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Quality Improvement Campaign Increases Use of Steroids to Reduce Complications of Preterm Births in Pregnant Women

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Press Release Date: January 5, 1999

A multi-part intervention to improve the care that physicians give to pregnant women has been successful and shows promise of decreasing infant mortality and disability in preterm infants. The goal of the intervention, conducted by researchers at the University of Alabama, Birmingham, was to increase the appropriate prescription of corticosteroids, a type of steroid, that can reduce the complications of pre-term births in children born to at risk women. According to a study published in the January 6, Journal of the American Medical Association (JAMA), this intervention resulted in a 33 percent increase in the use of corticosteroids.

The research, supported by the Agency for Health Care Policy and Research (AHCPR), focused on minority and other high risk women who tend to deliver preterm babies because of poor pregnancy weight gain, low pre-pregnancy weight, and other related lifestyle issues. Corticosteroid use is known to be one of the most effective ways

The AHCPR Low Birthweight PORT (Patient Outcomes Research Team) researchers used a five-step intervention to increase a doctors' use of corticosteroids. The quality improvement program included enlisting local medical opinion leaders to encourage doctors to administer corticosteroids, lectures for doctors on corticosteroids, reminders in medical charts to use them, regular discussions with doctors on the various preterm scenarios, and ongoing feedback on their job performance.

Although a National Institutes of Health Consensus Conference and several medical societies have endorsed the use of corticosteroids to reduce the complications of preterm delivery, they are underused by the medical community. According to Laura C. Leviton, PhD, and Robert L. Goldenberg, M.D., of the University of Alabama at Birmingham, reasons for this low use include the fact that many obstetricians underestimate the benefits of corticosteroids; and hospital obstetrical practices for preterm labor do not always allow for the best timing of administering corticosteroids.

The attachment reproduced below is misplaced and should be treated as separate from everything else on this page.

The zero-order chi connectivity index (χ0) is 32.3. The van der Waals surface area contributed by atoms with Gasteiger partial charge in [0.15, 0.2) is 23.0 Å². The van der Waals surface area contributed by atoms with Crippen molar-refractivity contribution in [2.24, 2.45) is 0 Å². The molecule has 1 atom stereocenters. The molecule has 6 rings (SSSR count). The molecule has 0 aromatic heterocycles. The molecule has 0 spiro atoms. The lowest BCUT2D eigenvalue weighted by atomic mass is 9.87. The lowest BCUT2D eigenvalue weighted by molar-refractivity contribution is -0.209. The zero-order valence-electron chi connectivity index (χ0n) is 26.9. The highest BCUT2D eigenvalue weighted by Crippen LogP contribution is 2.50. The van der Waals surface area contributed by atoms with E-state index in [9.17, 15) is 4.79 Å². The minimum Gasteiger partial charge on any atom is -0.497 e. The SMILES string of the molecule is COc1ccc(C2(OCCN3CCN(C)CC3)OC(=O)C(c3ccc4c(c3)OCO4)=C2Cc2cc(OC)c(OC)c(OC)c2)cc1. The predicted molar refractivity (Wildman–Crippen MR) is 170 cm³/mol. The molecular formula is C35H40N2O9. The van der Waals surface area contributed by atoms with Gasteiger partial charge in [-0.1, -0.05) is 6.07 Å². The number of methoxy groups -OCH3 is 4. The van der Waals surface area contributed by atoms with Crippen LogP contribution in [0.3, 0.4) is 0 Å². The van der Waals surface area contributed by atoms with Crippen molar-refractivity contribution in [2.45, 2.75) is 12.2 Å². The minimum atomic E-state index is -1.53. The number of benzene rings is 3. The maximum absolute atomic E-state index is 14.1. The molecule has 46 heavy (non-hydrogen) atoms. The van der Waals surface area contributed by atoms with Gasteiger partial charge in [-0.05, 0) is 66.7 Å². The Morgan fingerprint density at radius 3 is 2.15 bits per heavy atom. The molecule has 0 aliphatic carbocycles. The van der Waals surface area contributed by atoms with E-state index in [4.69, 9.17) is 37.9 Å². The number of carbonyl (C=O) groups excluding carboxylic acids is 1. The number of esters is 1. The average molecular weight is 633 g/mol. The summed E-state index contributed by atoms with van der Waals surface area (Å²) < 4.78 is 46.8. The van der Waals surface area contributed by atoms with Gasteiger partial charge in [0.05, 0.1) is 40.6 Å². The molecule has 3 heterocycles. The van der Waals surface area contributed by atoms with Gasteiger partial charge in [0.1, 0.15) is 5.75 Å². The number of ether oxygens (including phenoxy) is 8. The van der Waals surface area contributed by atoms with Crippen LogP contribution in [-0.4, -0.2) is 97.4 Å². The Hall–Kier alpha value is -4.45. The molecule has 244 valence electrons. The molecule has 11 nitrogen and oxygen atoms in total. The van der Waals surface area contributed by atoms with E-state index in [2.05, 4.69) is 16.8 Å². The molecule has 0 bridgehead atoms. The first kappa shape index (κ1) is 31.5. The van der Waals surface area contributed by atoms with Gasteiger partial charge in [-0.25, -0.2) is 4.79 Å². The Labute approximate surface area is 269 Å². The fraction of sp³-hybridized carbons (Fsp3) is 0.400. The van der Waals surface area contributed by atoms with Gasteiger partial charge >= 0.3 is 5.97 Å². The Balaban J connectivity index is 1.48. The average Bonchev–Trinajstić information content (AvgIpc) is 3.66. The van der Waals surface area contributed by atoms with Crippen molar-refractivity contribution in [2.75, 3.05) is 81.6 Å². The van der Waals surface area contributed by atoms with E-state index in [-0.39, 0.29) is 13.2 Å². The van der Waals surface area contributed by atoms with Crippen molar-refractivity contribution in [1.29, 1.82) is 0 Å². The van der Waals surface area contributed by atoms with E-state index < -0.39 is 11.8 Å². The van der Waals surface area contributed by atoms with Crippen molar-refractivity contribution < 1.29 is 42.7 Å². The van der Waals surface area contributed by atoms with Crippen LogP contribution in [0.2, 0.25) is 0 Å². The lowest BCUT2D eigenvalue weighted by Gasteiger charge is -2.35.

"These results demonstrate that tested and timely interventions must accompany the dissemination of evidence-based information to translate research into practice," says AHCPR's administrator John M. Eisenberg, M.D. "Information is a necessary, but not sufficient condition for the improvement of health care. By using system changes and opinion leaders as well as evidence-based information, this study demonstrates the effectiveness of the most modern theories of health care quality improvement."

AHCPR is also releasing today the final report of its five-year-long Low Birthweight PORT. The researchers provide detailed findings on topics such as: bacterial vaginosis, preeclampsia and low-dose aspirin therapy, biochemical predictors of preterm birth, prevention-based findings, and neonatal intensive care. Findings from this study are summarized for clinicians in a two-page Clinical Highlight to be released today.

Select to access online versions of the Clinical Highlight and the report's abstract and bibliography.

Free print copies of the Final Report: Low Birthweight in Minority and High-Risk Women (No. 98-N005) and the Clinical Highlight (No. 99-P005) are available from the AHCPR Publications Clearinghouse, P.O. Box 8547, Silver Spring, MD 20907; the telephone number is 800-358-9295.

Editor's Note: The JAMA article is entitled: "A Randomized Controlled Trial of Methods to Encourage the Use of Antenatal Corticosteroid Therapy for Fetal Maturation," co-authored by Laura C. Leviton, PhD, Robert L. Goldenberg, M.D., C. Suzanne Baker, RN, MPH, and others. For interviews with Dr. Leviton and Dr. Goldenberg, the PORT's Principal Investigator, please contact Laura Mansfield at (205) 934-3889.

For additional information, contact AHCPR Public Affairs: Ellen McGovern, (301) 427-1863, or Karen Migdail, (301) 427-1855 .

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